Background: Art + Science
Sigmund Freud revolutionized the way people think about the mind with his theory of the subconscious - the part of the psyche that thinks and feels without the person being aware of it. According to Freud, dreams are coded messages from the subconscious. In some ways, memories are too. In fact, brain research has shown that memory is not frozen in time – that remembering is an act of creative re-imagination.
Latest scientific research on the workings of the brain prove that memories can never be replayed in their exact form. If such a thing were to happen, we would not be able to differentiate reality from memory. Each time a memory is recalled, we remember it with full awareness of ourselves in the present.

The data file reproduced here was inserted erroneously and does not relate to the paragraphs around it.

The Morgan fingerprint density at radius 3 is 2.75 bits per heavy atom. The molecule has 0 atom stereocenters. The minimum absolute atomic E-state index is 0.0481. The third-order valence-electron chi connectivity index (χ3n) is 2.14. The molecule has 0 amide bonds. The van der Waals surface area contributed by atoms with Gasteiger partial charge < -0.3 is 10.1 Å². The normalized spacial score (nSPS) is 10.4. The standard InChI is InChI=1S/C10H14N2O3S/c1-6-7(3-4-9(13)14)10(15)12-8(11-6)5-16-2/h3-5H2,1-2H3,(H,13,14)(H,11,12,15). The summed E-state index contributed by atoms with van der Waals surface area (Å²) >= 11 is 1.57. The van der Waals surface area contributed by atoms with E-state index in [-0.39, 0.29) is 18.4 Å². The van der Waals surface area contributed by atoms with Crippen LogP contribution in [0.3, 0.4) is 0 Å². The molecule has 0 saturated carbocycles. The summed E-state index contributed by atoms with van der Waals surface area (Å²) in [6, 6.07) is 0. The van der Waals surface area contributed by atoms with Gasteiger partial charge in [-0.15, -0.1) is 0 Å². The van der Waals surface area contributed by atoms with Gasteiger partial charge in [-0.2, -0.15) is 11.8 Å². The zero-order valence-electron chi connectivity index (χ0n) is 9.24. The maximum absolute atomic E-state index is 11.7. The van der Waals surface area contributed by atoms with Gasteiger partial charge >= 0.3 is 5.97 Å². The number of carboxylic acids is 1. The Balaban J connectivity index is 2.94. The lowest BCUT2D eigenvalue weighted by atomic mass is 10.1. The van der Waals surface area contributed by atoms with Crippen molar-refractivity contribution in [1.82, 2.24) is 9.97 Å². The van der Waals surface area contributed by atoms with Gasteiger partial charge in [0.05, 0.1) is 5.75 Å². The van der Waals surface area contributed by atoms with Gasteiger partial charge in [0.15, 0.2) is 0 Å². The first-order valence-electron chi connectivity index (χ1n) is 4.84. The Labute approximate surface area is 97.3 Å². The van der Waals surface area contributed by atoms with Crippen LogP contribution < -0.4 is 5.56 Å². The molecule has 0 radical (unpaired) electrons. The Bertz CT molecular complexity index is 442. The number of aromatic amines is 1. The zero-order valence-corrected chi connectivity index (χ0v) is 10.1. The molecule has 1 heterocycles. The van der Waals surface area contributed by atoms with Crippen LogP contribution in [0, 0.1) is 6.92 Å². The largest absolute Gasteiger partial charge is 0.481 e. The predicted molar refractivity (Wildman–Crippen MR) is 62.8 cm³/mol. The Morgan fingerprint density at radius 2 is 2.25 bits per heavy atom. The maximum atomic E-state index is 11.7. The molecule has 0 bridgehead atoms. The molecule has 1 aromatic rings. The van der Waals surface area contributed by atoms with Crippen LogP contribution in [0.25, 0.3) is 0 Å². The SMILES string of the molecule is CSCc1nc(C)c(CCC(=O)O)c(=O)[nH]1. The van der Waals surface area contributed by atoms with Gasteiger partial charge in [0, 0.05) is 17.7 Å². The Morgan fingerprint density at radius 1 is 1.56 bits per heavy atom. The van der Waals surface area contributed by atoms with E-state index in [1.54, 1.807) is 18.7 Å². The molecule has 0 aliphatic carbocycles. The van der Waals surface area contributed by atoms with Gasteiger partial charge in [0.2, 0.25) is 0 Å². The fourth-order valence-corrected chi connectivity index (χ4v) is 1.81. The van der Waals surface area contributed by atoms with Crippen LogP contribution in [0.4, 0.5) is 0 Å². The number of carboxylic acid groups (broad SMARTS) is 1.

It is well known that our senses act as powerful triggers to memory.
A familiar tune or a single whiff of a former lover’s perfume has the power to conjure up entire scenes from the past that replicate that moment in time. Neuroscience studies of memory retrieval show that visual, olfactory and auditory stimulus can activate our brain regions that are associated with a previously experienced smell. After all, smell has long been hailed as the 'memory sense', the one most likely to provoke reminiscence.